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Indian American Physicians Try To Help With India's COVID-19 Crisis From Afar


COVID infections continue to decline in the United States, but for weeks now, India has been in a coronavirus crisis that is almost difficult to fathom. People are dying in the streets. The wood for cremations is running out. The shortages of oxygen and vaccines are dire. Many Indian Americans are torn between watching the U.S. come back to life with more vaccines and fewer masks while millions suffer in the place that they or their families might have once called home. Dr. Suneela Harsoor is president of the Indian American Medical Association of Illinois, and her group is trying to help from what feels like a world away. She joins us from Chicago. Dr. Harsoor, thanks so much for being with us.

SUNEELA HARSOOR: Thanks for the kind introduction, Scott.

SIMON: Do you have family and friends in India?

HARSOOR: Yes. I have quite a few friends and relatives. And my mother and my dear sister are back home.

SIMON: Oh, my. What do they say?

HARSOOR: Well, we are lucky we have a physician in the family. So my mother, who is elderly, was lucky to get vaccinated. My sister, who's a little bit on the heavier side and has some lung infection, had to struggle and fight to get her share of a vaccine. But we have a lot of friends and family who are suffering. Every day, we hear some friend or some family succumbing to this wild virus.

SIMON: Yeah. May I ask, Dr. Harsoor, what is it like for you and other members of the Indian American Medical Association of Illinois to be helping people as you are, for example, on the South Side of Chicago, and yet, part of your mind and heart must also be concentrating on the suffering you know is going on in India?

HARSOOR: Sure. You're absolutely right. Last year, same time, we were going through something similar, but definitely at a lesser scale than what India is going through. And same time last year, we were trying to help out our American community but never thought India would be in a similar situation. I think there was this false sense of security because the first wave was so easy on India. Well, they did suffer a little, but not this hard.

SIMON: Yeah.

HARSOOR: Now it feels like we are living in two different worlds.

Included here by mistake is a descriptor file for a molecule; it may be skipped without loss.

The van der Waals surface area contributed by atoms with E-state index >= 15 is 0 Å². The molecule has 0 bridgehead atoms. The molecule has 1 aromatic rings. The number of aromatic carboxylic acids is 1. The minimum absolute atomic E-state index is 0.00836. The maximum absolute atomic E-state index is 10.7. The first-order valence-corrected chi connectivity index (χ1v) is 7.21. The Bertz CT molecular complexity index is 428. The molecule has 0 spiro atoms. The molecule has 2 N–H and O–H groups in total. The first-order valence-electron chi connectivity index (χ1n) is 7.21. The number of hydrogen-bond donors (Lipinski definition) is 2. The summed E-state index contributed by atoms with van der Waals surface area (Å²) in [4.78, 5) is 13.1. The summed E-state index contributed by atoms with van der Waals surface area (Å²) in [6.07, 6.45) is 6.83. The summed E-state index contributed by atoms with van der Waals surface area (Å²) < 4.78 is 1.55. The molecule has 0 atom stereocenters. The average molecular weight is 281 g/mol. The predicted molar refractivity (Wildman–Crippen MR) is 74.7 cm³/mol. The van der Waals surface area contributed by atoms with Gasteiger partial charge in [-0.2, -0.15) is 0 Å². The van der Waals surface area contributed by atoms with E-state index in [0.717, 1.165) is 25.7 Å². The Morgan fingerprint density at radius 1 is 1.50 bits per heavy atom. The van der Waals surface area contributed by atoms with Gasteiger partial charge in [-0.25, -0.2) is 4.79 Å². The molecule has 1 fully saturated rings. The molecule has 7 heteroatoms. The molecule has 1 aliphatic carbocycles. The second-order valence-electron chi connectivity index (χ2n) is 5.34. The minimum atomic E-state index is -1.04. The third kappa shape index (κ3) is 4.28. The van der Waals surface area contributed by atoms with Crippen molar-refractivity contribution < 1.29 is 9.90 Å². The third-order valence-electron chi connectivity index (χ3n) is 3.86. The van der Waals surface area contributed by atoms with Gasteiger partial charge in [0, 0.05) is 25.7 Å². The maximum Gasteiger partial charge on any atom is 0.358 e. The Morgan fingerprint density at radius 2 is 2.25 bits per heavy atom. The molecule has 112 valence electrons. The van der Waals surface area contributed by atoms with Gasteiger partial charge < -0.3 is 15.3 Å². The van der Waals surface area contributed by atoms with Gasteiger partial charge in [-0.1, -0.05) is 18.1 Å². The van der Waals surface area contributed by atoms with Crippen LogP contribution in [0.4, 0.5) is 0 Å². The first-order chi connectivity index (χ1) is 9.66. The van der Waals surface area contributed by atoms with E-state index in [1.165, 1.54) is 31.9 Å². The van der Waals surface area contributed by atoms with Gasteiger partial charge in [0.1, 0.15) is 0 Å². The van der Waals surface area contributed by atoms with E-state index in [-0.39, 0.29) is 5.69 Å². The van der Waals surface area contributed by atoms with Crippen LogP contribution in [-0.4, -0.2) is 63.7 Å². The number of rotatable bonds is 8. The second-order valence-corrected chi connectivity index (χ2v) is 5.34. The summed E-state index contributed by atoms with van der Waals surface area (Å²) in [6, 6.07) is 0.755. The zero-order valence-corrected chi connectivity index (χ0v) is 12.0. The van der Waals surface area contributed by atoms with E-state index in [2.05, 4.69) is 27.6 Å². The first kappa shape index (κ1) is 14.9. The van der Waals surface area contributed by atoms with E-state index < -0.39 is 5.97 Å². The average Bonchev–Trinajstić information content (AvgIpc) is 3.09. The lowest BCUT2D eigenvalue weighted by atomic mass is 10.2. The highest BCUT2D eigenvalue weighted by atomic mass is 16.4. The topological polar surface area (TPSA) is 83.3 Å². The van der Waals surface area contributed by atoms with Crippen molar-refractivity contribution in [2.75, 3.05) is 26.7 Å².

SIMON: So help us understand what some of you and other Indian American physicians in Illinois are doing - I guess consulting Zoom conferences. What are you trying to do to be helpful?

HARSOOR: So right in the beginning, we thought the biggest problem was material, the resources and funds. So we were frantically raising funds and trying to procure oxygen concentrators, ventilators and, of course, oxygen delivery equipment like BiPAP and CPAP machines. And we were able to send some across. But later on, now we have realized the health care workers are also in deep trouble. They're not able to take care of this volume of patients. So we, as physicians, now realize our main duty is to educate people. So we do counseling. And basically, we'll try to convert our medical lingo to patients in their own language, tell them, yes, it's a difficult disease, but you need to look at the positive side of it. All those who are positive may not die from this.

SIMON: You must be worried about friends and family.

HARSOOR: Oh, definitely. Definitely, yes. One is my family. Thankfully, they're doing OK - immediate family. But I have relatives and friends who are not doing too well. People shared stories of deaths and sickness and scrambling for beds. And sometimes, it feels if they had - were given a little bit of oxygen, they would have survived. If they had a ventilator for the day, they would have survived. So it is very painful.

SIMON: Dr. Suneela Harsoor is president of the Indian American Medical Association of Illinois. Doctor, thanks so much for being with us.

HARSOOR: Thanks, Scott. Appreciate your time. Transcript provided by NPR, Copyright NPR.